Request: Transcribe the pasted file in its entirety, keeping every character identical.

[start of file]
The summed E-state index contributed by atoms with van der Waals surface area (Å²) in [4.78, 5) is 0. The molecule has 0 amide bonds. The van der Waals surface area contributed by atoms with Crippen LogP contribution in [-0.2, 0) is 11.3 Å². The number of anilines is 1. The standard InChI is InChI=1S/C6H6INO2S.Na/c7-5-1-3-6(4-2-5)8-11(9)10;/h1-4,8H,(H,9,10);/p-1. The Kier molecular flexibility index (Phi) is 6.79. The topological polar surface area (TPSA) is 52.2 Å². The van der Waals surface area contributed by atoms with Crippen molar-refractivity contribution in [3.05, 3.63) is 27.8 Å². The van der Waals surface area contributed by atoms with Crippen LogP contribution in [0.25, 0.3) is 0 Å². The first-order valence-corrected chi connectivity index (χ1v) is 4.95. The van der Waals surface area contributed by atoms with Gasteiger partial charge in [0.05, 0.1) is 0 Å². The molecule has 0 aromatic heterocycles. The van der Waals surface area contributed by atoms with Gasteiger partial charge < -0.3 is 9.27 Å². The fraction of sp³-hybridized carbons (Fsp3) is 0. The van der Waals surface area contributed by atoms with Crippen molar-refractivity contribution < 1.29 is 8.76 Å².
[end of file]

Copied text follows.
The summed E-state index contributed by atoms with van der Waals surface area (Å²) in [4.78, 5) is 0. The molecule has 0 amide bonds. The van der Waals surface area contributed by atoms with Crippen LogP contribution in [-0.2, 0) is 11.3 Å². The number of anilines is 1. The standard InChI is InChI=1S/C6H6INO2S.Na/c7-5-1-3-6(4-2-5)8-11(9)10;/h1-4,8H,(H,9,10);/p-1. The Kier molecular flexibility index (Phi) is 6.79. The topological polar surface area (TPSA) is 52.2 Å². The van der Waals surface area contributed by atoms with Crippen molar-refractivity contribution in [3.05, 3.63) is 27.8 Å². The van der Waals surface area contributed by atoms with Crippen LogP contribution in [0.25, 0.3) is 0 Å². The first-order valence-corrected chi connectivity index (χ1v) is 4.95. The van der Waals surface area contributed by atoms with Gasteiger partial charge in [0.05, 0.1) is 0 Å². The molecule has 0 aromatic heterocycles. The van der Waals surface area contributed by atoms with Gasteiger partial charge < -0.3 is 9.27 Å². The fraction of sp³-hybridized carbons (Fsp3) is 0. The van der Waals surface area contributed by atoms with Crippen molar-refractivity contribution < 1.29 is 8.76 Å².